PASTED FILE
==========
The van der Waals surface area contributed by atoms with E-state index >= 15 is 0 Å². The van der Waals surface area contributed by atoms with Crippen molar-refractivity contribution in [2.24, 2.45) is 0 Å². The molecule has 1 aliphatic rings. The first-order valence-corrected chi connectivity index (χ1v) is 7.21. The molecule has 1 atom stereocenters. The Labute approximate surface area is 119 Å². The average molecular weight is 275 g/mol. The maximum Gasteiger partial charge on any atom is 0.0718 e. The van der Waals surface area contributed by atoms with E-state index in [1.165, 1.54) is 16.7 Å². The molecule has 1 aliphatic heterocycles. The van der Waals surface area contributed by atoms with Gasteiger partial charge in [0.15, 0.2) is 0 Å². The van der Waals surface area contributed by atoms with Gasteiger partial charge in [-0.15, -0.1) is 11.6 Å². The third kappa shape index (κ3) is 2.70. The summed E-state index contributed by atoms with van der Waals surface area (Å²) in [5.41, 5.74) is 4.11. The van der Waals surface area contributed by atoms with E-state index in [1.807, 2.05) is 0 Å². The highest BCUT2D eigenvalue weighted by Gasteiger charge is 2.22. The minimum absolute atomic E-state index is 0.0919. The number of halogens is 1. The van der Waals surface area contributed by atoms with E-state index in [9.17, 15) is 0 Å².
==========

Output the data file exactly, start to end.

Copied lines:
The van der Waals surface area contributed by atoms with E-state index >= 15 is 0 Å². The van der Waals surface area contributed by atoms with Crippen molar-refractivity contribution in [2.24, 2.45) is 0 Å². The molecule has 1 aliphatic rings. The first-order valence-corrected chi connectivity index (χ1v) is 7.21. The molecule has 1 atom stereocenters. The Labute approximate surface area is 119 Å². The average molecular weight is 275 g/mol. The maximum Gasteiger partial charge on any atom is 0.0718 e. The van der Waals surface area contributed by atoms with E-state index in [1.165, 1.54) is 16.7 Å². The molecule has 1 aliphatic heterocycles. The van der Waals surface area contributed by atoms with Gasteiger partial charge in [0.15, 0.2) is 0 Å². The van der Waals surface area contributed by atoms with Gasteiger partial charge in [-0.15, -0.1) is 11.6 Å². The third kappa shape index (κ3) is 2.70. The summed E-state index contributed by atoms with van der Waals surface area (Å²) in [5.41, 5.74) is 4.11. The van der Waals surface area contributed by atoms with E-state index in [1.807, 2.05) is 0 Å². The highest BCUT2D eigenvalue weighted by Gasteiger charge is 2.22. The minimum absolute atomic E-state index is 0.0919. The number of halogens is 1. The van der Waals surface area contributed by atoms with E-state index in [9.17, 15) is 0 Å².